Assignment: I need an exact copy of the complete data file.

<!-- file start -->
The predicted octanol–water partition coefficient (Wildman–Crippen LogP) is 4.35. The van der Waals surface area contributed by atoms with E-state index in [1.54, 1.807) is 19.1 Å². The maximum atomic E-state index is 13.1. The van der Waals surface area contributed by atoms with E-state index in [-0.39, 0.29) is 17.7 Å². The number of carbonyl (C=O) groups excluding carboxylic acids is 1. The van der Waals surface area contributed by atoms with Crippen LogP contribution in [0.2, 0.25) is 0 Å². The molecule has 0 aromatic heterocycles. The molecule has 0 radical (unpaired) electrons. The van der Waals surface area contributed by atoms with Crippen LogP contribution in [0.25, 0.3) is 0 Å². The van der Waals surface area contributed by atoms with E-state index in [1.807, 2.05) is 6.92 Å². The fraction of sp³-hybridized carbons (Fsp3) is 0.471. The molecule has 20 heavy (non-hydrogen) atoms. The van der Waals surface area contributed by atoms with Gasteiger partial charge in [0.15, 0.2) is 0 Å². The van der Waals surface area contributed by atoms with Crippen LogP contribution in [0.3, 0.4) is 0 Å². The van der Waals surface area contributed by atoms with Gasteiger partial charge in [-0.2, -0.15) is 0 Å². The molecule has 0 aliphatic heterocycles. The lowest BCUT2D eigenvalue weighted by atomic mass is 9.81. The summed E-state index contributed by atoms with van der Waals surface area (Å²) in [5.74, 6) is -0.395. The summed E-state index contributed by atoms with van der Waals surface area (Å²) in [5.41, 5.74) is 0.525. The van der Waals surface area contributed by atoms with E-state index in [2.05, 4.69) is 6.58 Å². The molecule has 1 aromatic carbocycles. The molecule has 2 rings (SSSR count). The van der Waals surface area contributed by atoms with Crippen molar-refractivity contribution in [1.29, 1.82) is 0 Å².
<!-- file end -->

The predicted octanol–water partition coefficient (Wildman–Crippen LogP) is 4.35. The van der Waals surface area contributed by atoms with E-state index in [1.54, 1.807) is 19.1 Å². The maximum atomic E-state index is 13.1. The van der Waals surface area contributed by atoms with E-state index in [-0.39, 0.29) is 17.7 Å². The number of carbonyl (C=O) groups excluding carboxylic acids is 1. The van der Waals surface area contributed by atoms with Crippen LogP contribution in [0.2, 0.25) is 0 Å². The molecule has 0 aromatic heterocycles. The molecule has 0 radical (unpaired) electrons. The van der Waals surface area contributed by atoms with Crippen LogP contribution in [0.25, 0.3) is 0 Å². The van der Waals surface area contributed by atoms with E-state index in [1.807, 2.05) is 6.92 Å². The fraction of sp³-hybridized carbons (Fsp3) is 0.471. The molecule has 20 heavy (non-hydrogen) atoms. The van der Waals surface area contributed by atoms with Gasteiger partial charge in [0.15, 0.2) is 0 Å². The van der Waals surface area contributed by atoms with Crippen LogP contribution in [0.3, 0.4) is 0 Å². The van der Waals surface area contributed by atoms with Gasteiger partial charge in [-0.2, -0.15) is 0 Å². The molecule has 0 aliphatic heterocycles. The lowest BCUT2D eigenvalue weighted by atomic mass is 9.81. The summed E-state index contributed by atoms with van der Waals surface area (Å²) in [5.74, 6) is -0.395. The summed E-state index contributed by atoms with van der Waals surface area (Å²) in [5.41, 5.74) is 0.525. The van der Waals surface area contributed by atoms with E-state index in [2.05, 4.69) is 6.58 Å². The molecule has 1 aromatic carbocycles. The molecule has 2 rings (SSSR count). The van der Waals surface area contributed by atoms with Crippen molar-refractivity contribution in [1.29, 1.82) is 0 Å².